AMAC Exclusive – By Ben Solis
In response to a reporter’s question in Tokyo on Monday, President Joe Biden vowed to defend Taiwan if it were attacked militarily by China. In an embarrassing kowtow to Beijing, the White House immediately issued a statement walking back Biden’s declaration, leaving Taiwan in a more precarious security situation than if he had not said anything at all. But even more ominously for the island’s future was the action taken by Biden just hours earlier to abandon Taiwan to Chinese pressure by leaving Taiwan out of the new Indo-Pacific trade deal.
During a meeting with the leaders of Australia, India, and Japan on Monday, Biden announced a new trade pact with 12 nations called the “Indo-Pacific Economic Framework.” Together, the countries included in the pact account for 40% of the world’s GPD.
The plan comprises four pillars aimed at strengthening trade ties in the region in response to China’s growing influence: trade and supply chain stability; clean energy, de-carbonization, and infrastructure; common tax rules; and anti-corruption measures. White House National Security Advisor Jake Sullivan said the framework is focused around “the further integration of Indo-Pacific economies, setting of standards and rules, particularly in new areas like the digital economy, and also trying to ensure that there are secure and resilient supply chains.”
But noticeably absent from the plan is Taiwan, yet another move by the Biden administration that signals weakness instead of strength toward the Chinese Communist Party. Confronted by a journalist on the flight to South Korea, Sullivan admitted that “Taiwan will not be part of the launch.”
This news comes after more than 50 Senators and 200 Members of Congress penned letters to the White House urging Biden to include Taiwan in the agreement. Yet for the President, warnings from Chinese Communist Party leaders to leave Taiwan out must have carried more weight.
For the Taiwanese, the Biden administration’s evident willingness to abide by Beijing’s dictates must be disheartening indeed. On the day Biden landed in Seoul to kick off his tour of Asia, the Chinese military breached Taiwan’s early defense identification zone with fourteen aircraft capable of deploying electronic and anti-submarine weaponry. Although similar incursions are by now common, this latest incident was one of the largest to date.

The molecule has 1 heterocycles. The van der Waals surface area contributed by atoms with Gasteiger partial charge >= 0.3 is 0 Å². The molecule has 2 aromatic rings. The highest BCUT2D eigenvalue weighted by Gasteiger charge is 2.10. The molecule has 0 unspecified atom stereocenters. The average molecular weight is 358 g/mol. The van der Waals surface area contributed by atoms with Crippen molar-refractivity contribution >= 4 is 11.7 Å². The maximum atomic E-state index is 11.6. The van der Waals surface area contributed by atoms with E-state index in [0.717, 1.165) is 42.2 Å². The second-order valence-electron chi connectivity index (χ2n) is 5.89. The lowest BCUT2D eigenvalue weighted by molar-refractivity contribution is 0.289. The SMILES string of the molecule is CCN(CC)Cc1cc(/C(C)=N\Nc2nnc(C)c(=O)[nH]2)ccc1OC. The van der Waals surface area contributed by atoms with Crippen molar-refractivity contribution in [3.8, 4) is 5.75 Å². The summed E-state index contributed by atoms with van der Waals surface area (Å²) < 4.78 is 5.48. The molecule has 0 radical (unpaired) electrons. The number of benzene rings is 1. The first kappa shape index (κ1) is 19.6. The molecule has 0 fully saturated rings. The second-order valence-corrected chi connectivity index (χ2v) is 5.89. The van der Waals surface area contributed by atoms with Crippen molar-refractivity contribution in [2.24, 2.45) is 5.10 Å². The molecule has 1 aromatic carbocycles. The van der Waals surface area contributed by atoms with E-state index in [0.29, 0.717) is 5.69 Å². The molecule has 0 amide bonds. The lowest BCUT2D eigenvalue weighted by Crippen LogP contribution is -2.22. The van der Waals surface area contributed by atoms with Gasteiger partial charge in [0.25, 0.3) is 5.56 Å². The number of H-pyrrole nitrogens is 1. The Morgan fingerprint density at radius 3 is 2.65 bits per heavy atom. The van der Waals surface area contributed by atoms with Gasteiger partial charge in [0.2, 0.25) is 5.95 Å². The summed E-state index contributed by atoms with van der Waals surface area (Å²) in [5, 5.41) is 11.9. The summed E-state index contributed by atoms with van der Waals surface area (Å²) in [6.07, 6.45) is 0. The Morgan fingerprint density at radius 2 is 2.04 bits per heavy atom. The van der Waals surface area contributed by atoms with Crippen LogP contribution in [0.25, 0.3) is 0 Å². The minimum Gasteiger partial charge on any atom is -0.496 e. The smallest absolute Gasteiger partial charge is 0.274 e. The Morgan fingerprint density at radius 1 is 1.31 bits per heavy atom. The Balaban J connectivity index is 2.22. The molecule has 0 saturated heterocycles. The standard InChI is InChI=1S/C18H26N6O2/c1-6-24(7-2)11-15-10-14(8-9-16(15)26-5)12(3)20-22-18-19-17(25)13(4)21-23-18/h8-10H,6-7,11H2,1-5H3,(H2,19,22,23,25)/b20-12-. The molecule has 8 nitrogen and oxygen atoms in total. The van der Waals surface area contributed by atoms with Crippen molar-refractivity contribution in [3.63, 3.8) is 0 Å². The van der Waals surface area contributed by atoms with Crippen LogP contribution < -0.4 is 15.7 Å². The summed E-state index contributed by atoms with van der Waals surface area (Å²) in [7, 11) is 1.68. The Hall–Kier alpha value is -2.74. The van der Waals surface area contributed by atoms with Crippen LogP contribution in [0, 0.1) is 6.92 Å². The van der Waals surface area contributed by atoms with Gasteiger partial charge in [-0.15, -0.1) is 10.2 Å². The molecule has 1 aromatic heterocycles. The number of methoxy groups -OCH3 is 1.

Biden’s weakness in regard to Taiwan may also have implications elsewhere in the South Pacific. Last week, for example, it became known that Beijing had made efforts to negotiate security deals with other island nations following a pact with the Solomon Islands last month that left U.S. leaders concerned.
One of those nations, Kiribati, is just 1,860 miles away from Pacific Central Command in Hawaii, well within striking range of Chinese planes and missiles. Earlier this month, Reuters reported that China had finalized plans to modernize an airstrip and bridge on the island.
China’s mounting aggression is a marked shift from the Trump years, when Beijing was largely kept in check by real action aimed at checking Chinese power. After pulling the U.S. out of the Obama-era Trans-Pacific Partnership in 2017, Trump recalibrated the U.S. strategy in the region toward slowing China’s economic ascendency, while also recognizing that trade deals negotiated by earlier administrations had left the U.S. in an economically vulnerable position. He correctly surmised that an economically stronger United States would mean more reliable security assurances for both the U.S. and its allies like Taiwan.
In 2020, Trump also signed the Taiwan Allies International Protection and Enhancement Initiative Act, aimed and helping strengthen Taiwan’s diplomatic ties with other countries in the region while also restricting U.S. engagement with nations that undermine the security or prosperity of Taiwan. The move was one of the most concrete by any recent president to provide security assurances to Taiwan and send a clear message to Beijing.
Now, however, the Biden administration appears to be allowing Beijing to set the limits of the U.S. involvement in the South Pacific. No doubt emboldened by U.S. failures elsewhere – most notably the debacle in Afghanistan – the Chinese Communist Party feels it has little to fear from the current U.S. President. This perception was likely only reaffirmed when the White House affirmed the so-called “One China” policy in its walk back Monday of Biden’s promise of military aid to Taiwan in the event of a Chinese attack.
The Biden administration can continue to say that it is prioritizing U.S. interests in the Indo-Pacific and countering Chinese aggression. But those words appear increasingly empty as, when it comes time for action, they capitulate to Chinese demands.
Ben Solis is the pen name of an international affairs journalist, historian and researcher.
We hope you've enjoyed this article. While you're here, we have a small favor to ask...
Support AMAC Action. Our 501 (C)(4) advances initiatives on Capitol Hill, in the state legislatures, and at the local level to protect American values, free speech, the exercise of religion, equality of opportunity, sanctity of life, and the rule of law.Donate Now